Such had become the overbearing expectancy, and as time has elapsed so it has grown greater. Thus if England lose by a point to Ireland it occasions a national debate; even if they beat France in Paris people wonder what is wrong. It happened in the Five Nations' Championship that ended last Saturday.
To say that Scotland, Ireland and Wales would be delighted to be 'wrong' enough to win at Parc des Princes is scarcely an original thought, but in any case Best has learned to shrug off the criticism. He has been coach of England for three seasons now and, never mind the occasional defeat, his England side are still the best in the championship even if they do not always play the best. (And they beat New Zealand.)
This is not to say that Wales did not deserve to win the 1994 Five Nations. On the contrary, over these two impossibly erratic months they were the most consistent and, in converting a high percentage of their attacking chances into tries, showed it was possible to play a passably fluid game even under the debilitating handicap of the new laws.
Good for them. If the Welsh resurgence of '94 continues into 1995, especially if it goes on into the World Cup, it will be the most significant international development since the South Africans were reintroduced to world rugby in 1992. It takes some believing, mind, that Wales's next two outings are against Portugal and Spain or that they are more important than their last two, against France and England.
This is the penalty for the unfortunate timing of the 1991 World Cup - slap in the middle of the worst depression in Welsh rugby history. Spot the difference between Wales, whose qualifying fixtures will take in Romania and Italy as well as Iberia, and England, who have been able to plan ahead to next year's tournament even from before this Five Nations. For them Romania next autumn will be no more than a friendly.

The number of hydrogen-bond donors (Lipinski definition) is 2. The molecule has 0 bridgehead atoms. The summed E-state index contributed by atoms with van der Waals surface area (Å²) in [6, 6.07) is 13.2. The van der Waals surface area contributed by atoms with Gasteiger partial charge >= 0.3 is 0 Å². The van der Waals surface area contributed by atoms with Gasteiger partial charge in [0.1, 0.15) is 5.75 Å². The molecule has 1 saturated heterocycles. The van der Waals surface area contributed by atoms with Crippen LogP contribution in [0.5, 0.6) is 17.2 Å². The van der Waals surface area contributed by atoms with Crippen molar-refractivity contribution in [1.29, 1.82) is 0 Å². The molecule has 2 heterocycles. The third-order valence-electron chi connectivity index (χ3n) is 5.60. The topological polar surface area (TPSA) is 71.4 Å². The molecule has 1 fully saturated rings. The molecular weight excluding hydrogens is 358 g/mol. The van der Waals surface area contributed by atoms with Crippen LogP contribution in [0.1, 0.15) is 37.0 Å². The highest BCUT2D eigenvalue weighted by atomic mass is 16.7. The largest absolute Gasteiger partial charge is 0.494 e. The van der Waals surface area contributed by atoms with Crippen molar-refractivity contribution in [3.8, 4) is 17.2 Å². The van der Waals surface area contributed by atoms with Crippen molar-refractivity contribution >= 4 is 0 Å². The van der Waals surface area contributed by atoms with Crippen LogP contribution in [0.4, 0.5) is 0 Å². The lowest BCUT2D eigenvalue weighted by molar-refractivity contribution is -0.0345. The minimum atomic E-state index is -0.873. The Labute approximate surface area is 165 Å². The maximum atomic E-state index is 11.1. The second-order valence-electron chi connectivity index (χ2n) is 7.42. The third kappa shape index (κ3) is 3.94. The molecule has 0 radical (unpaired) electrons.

Indeed, Will Carling made the point before England had played a single championship match that in his eyes '94 would be useful only in as much as it prepared his England team for '95. 'It would be lovely to win more games than we lose but we have to be brave and strong enough to think that '95 is the ultimate goal,' he said. 'I'd like to win but along the way things will go wrong. You can't expect perfection for 18 months.' This was remarkable prescience.
First, his team have clearly been building long term. Second, it was lovely for them because they won more games (3) than they lost (1). Third, things did go wrong. Fourth, England's rugby was anything but perfection. But then, as Carling also said: 'If everything goes right, we won't see our full potential until May 1995.'
As well as prescient this is profoundly optimistic, far more so than any of the other home countries can possibly be as they face up to next year's tournament. For instance, however delirious Ireland may have been to win at Twickenham, this championship again showed them to be incapable of stringing performances together - which is the very essence of a worthy World Cup campaign.